The PS4 Pro (previously known as the PS4.5 or PS4 Neo), releases in November of 2016. For the first time in the gaming industry, we’ll have a new console release with better hardware and more capabilities that still exists within the same generation. That’s right, the PS4 Pro is not the PS5, it’s something new.
Furthermore, the extra power isn’t able to run games in native 4K as of yet. Instead, Sony has opted to upscale games to this higher resolution. Combine this with the lack of a 4K Blu-Ray player, and you have to wonder how all of this fits together. Today, we’ll break down the details of the PS4 Pro and ultimately use it to peek into the future and find out what Sony is planning for the PS5.
Mark Cerny Breaks Down the PS4 Pro
Mark Cerny is the system architect for PlayStation. He’s also been involved with countless other game franchises like Crash Bandicoot, Uncharted, Spyro, and even Ratchet & Clank. He worked on the PS4 and now he’s sat down with The Verge to talk about the approaches he took to PS4 Pro. It’s safe to say that Mark, and his wonderfully smooth voice, will also be the architect on the PS5. Moments like these offer a lot of great insight into what he and Sony are thinking.
For starters, the PS4 Pro is indeed 2.28 times more powerful than the PS4. The first caveat, even with this power, is that not everything will run in native 4K resolutions. When asked about the new GPU, Cerny revealed that it’s not actually new.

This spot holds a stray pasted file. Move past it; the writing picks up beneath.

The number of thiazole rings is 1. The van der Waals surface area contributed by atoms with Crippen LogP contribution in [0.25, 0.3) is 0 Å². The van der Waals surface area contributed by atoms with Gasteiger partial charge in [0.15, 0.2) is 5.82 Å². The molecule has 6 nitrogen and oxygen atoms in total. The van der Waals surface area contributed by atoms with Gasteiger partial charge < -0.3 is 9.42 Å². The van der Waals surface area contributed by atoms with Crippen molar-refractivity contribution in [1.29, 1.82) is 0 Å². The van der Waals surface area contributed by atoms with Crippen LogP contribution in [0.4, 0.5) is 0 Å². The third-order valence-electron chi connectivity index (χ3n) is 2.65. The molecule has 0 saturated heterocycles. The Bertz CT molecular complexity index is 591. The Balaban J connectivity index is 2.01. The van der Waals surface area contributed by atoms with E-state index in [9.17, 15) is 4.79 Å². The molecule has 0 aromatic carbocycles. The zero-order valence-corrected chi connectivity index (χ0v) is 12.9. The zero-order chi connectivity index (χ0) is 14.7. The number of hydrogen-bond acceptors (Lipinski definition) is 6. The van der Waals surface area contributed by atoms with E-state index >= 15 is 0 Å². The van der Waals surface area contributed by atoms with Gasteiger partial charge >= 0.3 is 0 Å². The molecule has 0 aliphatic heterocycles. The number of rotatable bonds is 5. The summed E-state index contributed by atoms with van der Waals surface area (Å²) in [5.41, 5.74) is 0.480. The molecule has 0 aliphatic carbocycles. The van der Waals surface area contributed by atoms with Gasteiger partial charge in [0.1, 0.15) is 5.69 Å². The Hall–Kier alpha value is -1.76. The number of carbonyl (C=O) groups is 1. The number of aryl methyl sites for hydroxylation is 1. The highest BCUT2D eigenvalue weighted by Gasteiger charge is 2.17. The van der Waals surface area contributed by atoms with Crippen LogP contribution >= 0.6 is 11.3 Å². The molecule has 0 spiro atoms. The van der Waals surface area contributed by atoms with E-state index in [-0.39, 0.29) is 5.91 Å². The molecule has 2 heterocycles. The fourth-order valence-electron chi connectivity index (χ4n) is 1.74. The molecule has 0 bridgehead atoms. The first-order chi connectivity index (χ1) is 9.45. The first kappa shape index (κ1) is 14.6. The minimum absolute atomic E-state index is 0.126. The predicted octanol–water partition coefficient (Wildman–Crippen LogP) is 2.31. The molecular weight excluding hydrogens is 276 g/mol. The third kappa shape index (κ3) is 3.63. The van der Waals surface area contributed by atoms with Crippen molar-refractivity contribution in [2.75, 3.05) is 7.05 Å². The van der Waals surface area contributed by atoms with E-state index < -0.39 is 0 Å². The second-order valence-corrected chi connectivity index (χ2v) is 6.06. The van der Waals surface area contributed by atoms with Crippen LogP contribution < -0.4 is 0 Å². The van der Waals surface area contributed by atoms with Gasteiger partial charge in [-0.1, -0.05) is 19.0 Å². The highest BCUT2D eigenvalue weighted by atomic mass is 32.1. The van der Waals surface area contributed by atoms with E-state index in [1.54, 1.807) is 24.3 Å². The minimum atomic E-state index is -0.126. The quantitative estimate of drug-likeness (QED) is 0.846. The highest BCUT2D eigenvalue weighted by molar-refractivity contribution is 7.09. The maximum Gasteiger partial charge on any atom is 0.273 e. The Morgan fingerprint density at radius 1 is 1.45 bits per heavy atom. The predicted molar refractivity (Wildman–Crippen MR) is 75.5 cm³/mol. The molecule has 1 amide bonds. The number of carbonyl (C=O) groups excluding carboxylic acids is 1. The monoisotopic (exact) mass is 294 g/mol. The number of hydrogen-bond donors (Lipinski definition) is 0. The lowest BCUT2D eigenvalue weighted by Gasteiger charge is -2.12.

Instead, they decided to install a second GPU that’s almost identical to the first one with a 14% boost to 911MHz. The standard PS4 hits 1.8 teraflops, but the Pro is bringing 4.2 teraflops to the table. The same eight Jaguar CPU cores are being used, but they’ve been clock at higher speeds.
Furthermore, the RAM has a higher bandwidth, and they’ve also added an additional gig of conventional RAM to boost the speed of menu applications and switching between them. This power allows the system to hit native 4K in certain situations, and what Cerny calls “extremely close to 4K” in others.
For games like Call of Duty and Horizon: Zero Dawn, the system uses a workaround called checkerboard rendering. This allows the system to reach 2160p resolution by changing the way pixels are arranged so the resolution is in fact higher.
Other games will use this same technique to run in 1080p. As you may already know, a shocking amount of titles only run at roughly 900p on PS4, so this will also offer a boost for 1080p television owners.